Rapid development and extensive application opportunities are the key to success

In Finland, Aeromon provides measurements to customers as a service; in other words, the customer buys the measurement results, not the equipment. Aeromon plans the measurements in cooperation with the customer and the results can be combined with data produced by the customer.

Jouko Salo is thrilled by Aeromon's rapid development: "I am delighted that, in just two years and with the support of Tekes, we have created a technology and service package that enables us to participate in, and win, international competitive tenders." Speed is keeping Aeromon one step ahead of its potential competitors.

The European-wide emission monitoring system ordered by EMSA is currently under construction, and actual measurement operations will begin in the spring of 2017. Extensive application opportunities for a combined solution, comprising a drone and a set of sensors, promise a bright future for Aeromon.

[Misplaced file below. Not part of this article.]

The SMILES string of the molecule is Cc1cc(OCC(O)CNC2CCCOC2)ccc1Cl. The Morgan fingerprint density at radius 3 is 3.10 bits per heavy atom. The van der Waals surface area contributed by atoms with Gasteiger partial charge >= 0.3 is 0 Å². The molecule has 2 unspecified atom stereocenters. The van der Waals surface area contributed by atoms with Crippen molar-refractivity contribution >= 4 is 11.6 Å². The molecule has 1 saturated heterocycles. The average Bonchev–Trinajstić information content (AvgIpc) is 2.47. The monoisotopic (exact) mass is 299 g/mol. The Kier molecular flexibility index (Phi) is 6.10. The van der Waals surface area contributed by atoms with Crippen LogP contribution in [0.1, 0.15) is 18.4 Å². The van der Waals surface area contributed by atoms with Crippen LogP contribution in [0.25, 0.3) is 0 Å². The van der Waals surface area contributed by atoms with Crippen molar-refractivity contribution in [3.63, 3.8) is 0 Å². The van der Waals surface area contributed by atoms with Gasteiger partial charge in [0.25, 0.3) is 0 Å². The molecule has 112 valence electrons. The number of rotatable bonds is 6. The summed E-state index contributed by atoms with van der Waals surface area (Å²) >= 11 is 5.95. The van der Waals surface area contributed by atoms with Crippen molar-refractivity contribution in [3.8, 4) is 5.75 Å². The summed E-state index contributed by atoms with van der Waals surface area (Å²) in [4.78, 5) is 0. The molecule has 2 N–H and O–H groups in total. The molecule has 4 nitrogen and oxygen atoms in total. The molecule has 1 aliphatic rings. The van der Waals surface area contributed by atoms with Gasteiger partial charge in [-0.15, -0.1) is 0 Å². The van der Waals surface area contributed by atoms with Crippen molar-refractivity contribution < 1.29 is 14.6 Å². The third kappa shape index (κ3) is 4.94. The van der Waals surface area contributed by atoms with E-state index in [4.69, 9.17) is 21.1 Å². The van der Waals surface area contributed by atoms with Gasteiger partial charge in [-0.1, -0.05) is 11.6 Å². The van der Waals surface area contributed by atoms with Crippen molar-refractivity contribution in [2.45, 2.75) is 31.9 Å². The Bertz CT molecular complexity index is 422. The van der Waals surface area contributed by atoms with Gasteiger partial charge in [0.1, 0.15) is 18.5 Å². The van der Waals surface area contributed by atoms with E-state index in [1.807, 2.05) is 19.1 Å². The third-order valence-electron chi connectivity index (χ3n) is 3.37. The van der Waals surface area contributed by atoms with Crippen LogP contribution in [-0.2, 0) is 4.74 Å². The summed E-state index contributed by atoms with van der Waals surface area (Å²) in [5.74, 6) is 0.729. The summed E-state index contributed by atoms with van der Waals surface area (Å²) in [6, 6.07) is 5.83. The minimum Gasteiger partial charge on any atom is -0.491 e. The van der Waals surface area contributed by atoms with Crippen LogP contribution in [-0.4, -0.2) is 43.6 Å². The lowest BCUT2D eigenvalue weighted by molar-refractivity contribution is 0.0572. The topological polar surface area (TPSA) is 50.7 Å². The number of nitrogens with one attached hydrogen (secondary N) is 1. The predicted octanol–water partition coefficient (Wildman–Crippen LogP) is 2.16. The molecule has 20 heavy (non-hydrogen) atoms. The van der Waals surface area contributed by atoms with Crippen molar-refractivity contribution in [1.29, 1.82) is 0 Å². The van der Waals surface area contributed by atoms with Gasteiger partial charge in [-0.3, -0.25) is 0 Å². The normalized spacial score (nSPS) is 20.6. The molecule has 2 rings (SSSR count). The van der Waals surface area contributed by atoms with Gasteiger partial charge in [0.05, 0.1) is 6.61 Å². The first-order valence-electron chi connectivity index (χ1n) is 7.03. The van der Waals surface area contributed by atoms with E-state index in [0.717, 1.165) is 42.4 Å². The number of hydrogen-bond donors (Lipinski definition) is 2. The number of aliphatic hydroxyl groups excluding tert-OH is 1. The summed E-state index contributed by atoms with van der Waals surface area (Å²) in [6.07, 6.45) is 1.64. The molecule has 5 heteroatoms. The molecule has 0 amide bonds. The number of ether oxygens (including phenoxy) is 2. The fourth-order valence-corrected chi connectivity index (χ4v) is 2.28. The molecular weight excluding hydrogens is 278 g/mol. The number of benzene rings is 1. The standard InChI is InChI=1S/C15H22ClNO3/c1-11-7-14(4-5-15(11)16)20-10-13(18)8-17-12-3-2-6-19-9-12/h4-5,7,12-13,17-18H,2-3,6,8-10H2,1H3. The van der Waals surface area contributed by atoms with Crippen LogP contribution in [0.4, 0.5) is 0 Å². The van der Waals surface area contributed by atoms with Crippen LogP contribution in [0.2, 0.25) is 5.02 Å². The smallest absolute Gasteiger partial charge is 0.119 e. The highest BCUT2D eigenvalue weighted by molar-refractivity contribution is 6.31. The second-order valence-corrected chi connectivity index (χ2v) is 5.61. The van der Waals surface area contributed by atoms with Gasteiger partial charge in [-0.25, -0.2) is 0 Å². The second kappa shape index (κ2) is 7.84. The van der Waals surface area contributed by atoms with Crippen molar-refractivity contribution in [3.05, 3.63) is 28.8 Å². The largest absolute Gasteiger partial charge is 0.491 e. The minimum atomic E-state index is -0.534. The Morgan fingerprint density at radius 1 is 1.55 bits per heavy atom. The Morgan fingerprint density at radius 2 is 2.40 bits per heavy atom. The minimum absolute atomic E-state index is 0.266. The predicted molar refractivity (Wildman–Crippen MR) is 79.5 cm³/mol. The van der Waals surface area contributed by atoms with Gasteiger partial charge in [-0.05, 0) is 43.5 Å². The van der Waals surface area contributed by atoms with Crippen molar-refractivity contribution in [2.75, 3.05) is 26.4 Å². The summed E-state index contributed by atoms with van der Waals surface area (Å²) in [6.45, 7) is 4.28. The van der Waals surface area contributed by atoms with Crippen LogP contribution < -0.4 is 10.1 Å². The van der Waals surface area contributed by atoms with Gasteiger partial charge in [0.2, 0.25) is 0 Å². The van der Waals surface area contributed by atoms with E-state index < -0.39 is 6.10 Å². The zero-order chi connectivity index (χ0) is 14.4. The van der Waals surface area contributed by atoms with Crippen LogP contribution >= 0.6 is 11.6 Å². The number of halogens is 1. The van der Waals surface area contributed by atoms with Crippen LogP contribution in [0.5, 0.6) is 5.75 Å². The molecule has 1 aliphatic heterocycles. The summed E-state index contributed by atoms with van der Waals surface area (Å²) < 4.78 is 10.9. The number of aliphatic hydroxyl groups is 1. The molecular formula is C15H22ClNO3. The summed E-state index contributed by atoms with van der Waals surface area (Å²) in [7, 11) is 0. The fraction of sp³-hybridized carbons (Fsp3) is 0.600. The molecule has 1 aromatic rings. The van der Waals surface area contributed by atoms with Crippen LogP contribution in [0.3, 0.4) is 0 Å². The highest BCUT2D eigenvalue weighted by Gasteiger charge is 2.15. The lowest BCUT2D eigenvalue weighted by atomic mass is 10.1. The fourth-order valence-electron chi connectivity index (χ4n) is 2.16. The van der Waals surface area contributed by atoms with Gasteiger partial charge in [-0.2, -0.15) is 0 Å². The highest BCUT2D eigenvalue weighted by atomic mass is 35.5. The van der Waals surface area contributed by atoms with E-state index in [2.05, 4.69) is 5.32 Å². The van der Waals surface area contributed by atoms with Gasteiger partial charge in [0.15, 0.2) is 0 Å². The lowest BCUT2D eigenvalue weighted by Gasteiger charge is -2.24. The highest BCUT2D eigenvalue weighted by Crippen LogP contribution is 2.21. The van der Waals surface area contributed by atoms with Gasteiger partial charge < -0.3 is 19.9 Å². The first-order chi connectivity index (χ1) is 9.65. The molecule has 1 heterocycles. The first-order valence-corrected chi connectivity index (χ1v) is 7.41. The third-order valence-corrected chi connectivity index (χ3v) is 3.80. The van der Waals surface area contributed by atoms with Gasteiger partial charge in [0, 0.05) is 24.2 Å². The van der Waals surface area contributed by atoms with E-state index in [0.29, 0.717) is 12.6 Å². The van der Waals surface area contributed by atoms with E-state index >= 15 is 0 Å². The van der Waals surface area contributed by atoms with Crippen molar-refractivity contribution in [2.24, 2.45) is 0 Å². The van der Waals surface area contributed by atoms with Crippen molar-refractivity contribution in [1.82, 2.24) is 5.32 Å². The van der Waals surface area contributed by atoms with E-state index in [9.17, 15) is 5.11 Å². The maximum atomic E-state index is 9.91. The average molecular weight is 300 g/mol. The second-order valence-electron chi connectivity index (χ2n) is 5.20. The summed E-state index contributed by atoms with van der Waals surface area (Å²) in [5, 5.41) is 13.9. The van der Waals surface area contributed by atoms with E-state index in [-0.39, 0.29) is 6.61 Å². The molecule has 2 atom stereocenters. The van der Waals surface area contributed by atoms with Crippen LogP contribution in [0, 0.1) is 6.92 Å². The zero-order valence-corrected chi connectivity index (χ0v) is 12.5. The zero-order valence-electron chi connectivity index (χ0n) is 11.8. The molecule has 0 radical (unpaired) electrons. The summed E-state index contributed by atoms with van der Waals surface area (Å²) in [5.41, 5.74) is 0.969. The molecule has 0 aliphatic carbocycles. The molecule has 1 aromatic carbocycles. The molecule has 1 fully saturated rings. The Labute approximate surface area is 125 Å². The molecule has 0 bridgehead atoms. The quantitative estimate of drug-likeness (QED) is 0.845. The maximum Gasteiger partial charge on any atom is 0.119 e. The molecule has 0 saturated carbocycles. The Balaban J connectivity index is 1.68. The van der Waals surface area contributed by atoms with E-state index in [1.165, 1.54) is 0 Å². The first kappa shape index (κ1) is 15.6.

"The sky is the limit in terms of growth," Jouko Salo concludes.

For further information, please contact

Jouko Salo
Tel. +358 40 526 2122

Piia Moilanen
Tel. +358 50 5577 748

Text: Paula Eskola, Motiva
Picture: Aeromon


Goes by many names: unmanned aerial vehicle (UAV), remotely piloted aircraft system (RPAS), quadcopter

Why in Finland?
- a lot of free airspace, which makes testing easier
- liberal, business-friendly legislation
- high-quality ICT competencies

What is the market like?
- a multi-billion market with annual growth of over 10%
- Areas of application:

  • monitoring
  • measurement
  • transport
  • security
  • rescue
  • photography and filming
  • entertainment
Sanna Nuutila